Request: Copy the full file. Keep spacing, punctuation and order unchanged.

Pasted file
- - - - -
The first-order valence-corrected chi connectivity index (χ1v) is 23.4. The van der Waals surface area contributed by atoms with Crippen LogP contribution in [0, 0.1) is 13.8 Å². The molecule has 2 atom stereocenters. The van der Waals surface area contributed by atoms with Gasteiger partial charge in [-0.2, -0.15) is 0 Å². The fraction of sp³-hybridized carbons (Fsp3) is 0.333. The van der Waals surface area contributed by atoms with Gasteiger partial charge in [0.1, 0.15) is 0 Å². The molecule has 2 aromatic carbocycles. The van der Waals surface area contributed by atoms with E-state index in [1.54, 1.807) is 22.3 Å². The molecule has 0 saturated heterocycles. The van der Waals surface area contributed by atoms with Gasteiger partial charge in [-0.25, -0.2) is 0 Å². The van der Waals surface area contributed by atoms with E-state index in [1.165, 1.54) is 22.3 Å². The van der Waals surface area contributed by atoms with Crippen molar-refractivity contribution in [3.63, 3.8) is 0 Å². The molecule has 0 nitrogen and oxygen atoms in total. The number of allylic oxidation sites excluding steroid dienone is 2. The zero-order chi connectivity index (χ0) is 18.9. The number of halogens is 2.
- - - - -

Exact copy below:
The first-order valence-corrected chi connectivity index (χ1v) is 23.4. The van der Waals surface area contributed by atoms with Crippen LogP contribution in [0, 0.1) is 13.8 Å². The molecule has 2 atom stereocenters. The van der Waals surface area contributed by atoms with Gasteiger partial charge in [-0.2, -0.15) is 0 Å². The fraction of sp³-hybridized carbons (Fsp3) is 0.333. The van der Waals surface area contributed by atoms with Gasteiger partial charge in [0.1, 0.15) is 0 Å². The molecule has 2 aromatic carbocycles. The van der Waals surface area contributed by atoms with E-state index in [1.54, 1.807) is 22.3 Å². The molecule has 0 saturated heterocycles. The van der Waals surface area contributed by atoms with Gasteiger partial charge in [-0.25, -0.2) is 0 Å². The van der Waals surface area contributed by atoms with E-state index in [1.165, 1.54) is 22.3 Å². The van der Waals surface area contributed by atoms with Crippen molar-refractivity contribution in [3.63, 3.8) is 0 Å². The molecule has 0 nitrogen and oxygen atoms in total. The number of allylic oxidation sites excluding steroid dienone is 2. The zero-order chi connectivity index (χ0) is 18.9. The number of halogens is 2.